Residents fear dog attacks in south Houston neighborhood

Neighbors worry about whether city is doing enough to stop attacks

HOUSTON - Residents in one city of South Houston neighborhood are afraid of being attacked by dogs and worry about whether the city is doing enough to stop it from happening.

Every time Jacob Salazar's family steps out the door, he worries they will be attacked by one of his neighbor's dogs.

"We can't even let our kids play out in the front yard," said Salazar. "We can't even walk the streets without being growled at, barked at and even chased by dogs."

Salazar said three pit bulls at one neighbor's home constantly break through a chain fence and maul easy targets. He said the dogs killed a neighbor's Chihuahua, and just days earlier, Salazar's mother snapped photos of two of the pit bulls right after they attacked a boxer.

Neighbors say it happens so often, they are arming themselves.

"I carry a little pistol to the mailbox [and] to put my trash out," said Sharon Cardenas.

All of these attacks are happening a few hundred feet from an elementary school.

"Who is to say next time it won't be a child?" asked Salazar.

Cesar Cabrera, supervisor for the city's humane department, said the same pit bulls have attacked other dogs at least three times in the last six months. So, he said he took extreme measures.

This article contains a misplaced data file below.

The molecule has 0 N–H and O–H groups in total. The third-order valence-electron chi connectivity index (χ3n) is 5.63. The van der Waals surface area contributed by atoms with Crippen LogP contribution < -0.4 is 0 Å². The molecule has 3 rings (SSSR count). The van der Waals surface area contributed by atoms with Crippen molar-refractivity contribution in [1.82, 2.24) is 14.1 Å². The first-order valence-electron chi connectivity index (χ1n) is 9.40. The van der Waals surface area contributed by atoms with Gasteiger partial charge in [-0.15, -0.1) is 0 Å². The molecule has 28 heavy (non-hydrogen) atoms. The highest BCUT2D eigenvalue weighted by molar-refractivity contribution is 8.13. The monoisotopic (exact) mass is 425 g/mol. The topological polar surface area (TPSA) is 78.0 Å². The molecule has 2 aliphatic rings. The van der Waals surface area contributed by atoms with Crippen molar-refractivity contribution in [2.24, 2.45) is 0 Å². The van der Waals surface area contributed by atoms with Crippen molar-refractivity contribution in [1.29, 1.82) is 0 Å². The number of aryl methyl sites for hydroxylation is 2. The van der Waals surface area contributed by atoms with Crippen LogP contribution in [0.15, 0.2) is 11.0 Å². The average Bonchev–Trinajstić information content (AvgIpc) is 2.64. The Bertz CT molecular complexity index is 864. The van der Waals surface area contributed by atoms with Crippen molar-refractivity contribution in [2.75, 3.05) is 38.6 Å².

"Once we realized it was going to be an ongoing situation, we went ahead and made the decision to remove all animals," Cabrera said.

Cabrera said the pit bull owner is banned indefinitely from keeping dogs at their home. However, just minutes after Local 2 interviewed Cabrera and he drove away, we spotted one of the pit bulls back in his front yard, roaming around with no leash, free to attack again.

"More needs to be done about it," said Salazar.

"It scares me to death," said Cardenas. "I wish the city would do something about it."

Cabrera said he works with one other full time employee and one part time employee, and they all try to stay on top of problematic dogs in the city.

However, Cabrera admitted they are stretched thin at times. Cabrera said he is asking the city to add another employee to his department.

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